Amplion Clinical Communications Pinpoints Situational Awareness As Emerging Concept Driving Smarter Healthcare


NASHVILLE, Tenn.,  /PRNewswire/ -- A term usually found in aviation, military operations and nuclear engineering industries is making a significant impact in healthcare.

"Situational awareness" -- understanding what's occurring around you at every moment and using that information -- is helping more healthcare providers and hospitals improve patient outcomes.

And a new eBook,"How Real-Time Situational Awareness Improves Patient Outcomes" from Amplion Clinical Communications, a company that's disrupting nurse call systems, documents the concept and its emerging power in the industry.

"Clinical leaders today are inundated with data that could improve patient care, but outdated technologies and weak interoperability have made it difficult to use this information for smart care decisions," said Frank Grant, president and CEO of Amplion. "Fortunately, a new set of technologies in the Real-Time Healthcare System (RTHS) is now helping hospitals become more situationally aware and improve patient outcomes."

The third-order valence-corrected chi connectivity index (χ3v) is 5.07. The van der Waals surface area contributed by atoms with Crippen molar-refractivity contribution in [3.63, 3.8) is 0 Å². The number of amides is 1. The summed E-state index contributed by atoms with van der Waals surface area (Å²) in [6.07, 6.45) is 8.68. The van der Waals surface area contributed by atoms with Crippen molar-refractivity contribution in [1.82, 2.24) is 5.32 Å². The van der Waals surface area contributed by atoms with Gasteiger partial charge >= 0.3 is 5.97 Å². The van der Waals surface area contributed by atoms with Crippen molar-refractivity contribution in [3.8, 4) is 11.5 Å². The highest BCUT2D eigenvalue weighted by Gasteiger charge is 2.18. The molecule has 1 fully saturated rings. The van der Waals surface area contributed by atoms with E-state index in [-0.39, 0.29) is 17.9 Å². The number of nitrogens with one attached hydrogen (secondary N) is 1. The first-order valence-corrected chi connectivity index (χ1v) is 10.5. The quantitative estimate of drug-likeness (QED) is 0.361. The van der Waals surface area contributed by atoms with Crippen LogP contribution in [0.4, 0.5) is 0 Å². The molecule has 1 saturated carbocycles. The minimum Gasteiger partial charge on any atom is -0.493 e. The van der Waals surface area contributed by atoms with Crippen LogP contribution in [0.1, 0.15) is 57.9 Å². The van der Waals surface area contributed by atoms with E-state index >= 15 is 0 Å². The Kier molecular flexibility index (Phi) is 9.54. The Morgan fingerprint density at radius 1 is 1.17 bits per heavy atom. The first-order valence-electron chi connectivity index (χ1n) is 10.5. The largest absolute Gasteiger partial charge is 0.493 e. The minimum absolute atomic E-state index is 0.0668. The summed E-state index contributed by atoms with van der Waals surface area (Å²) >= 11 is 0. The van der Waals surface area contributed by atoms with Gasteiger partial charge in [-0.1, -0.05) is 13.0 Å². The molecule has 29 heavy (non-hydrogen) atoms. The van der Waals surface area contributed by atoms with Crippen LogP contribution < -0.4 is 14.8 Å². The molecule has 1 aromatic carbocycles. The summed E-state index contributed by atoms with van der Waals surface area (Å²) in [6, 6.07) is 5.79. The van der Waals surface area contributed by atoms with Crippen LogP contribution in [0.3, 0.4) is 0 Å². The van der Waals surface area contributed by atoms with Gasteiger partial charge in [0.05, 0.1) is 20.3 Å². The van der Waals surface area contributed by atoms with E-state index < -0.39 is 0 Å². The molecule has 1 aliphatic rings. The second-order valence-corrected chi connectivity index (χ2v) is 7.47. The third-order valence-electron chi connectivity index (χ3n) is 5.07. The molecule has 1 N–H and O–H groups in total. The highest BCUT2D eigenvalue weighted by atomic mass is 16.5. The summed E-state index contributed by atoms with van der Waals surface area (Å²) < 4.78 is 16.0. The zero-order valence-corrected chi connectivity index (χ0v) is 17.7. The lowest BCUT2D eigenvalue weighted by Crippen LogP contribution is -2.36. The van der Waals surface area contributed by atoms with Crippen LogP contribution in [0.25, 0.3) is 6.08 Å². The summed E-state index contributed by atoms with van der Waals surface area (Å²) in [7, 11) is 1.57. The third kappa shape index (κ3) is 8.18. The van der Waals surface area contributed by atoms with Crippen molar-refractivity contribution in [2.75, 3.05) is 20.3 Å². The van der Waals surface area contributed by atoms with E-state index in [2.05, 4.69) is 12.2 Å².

"The Real-Time Health System is emerging as a connected digital platform to transform every component of care delivery, administration and analytics by putting in the hands of people and machines real-time situational awareness at operational, tactical and strategic levels," Barry Runyon and Gregg Pessin, Gartner, wrote in a July 25, 2018 report titled, "Hype Cycle for Real-Time Health System Technologies, 2018."

Amplion Alert supports this system, combining advanced nurse call capabilities, alarm management and reporting to track, manage and confirm care delivery for every patient. Access to patient room activity helps situationally aware healthcare leaders make data-driven decisions.

An example of situational awareness, Grant explained, is the "Miracle on the Hudson," when airline captain Chesley Sullenberger made an emergency landing on the Hudson River because his plane was struck by a flock of geese. Sullenberger had only 208 seconds to process the circumstances, decide his actions and execute his solution. His awareness and the data at hand, as well as his ability to react quickly, was the difference between a successful flight and a failed one.

"Clinicians are constantly faced with situations requiring on-the-spot thinking and response," Grant said. "By utilizing point-of-care technologies such as Amplion Alert, caregivers can use situational awareness to be proactive--rather than reactive--when caring for patients - resulting in better patient outcomes, fewer patient safety errors, and improved patient satisfaction."


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SOURCE Amplion Clinical Communications


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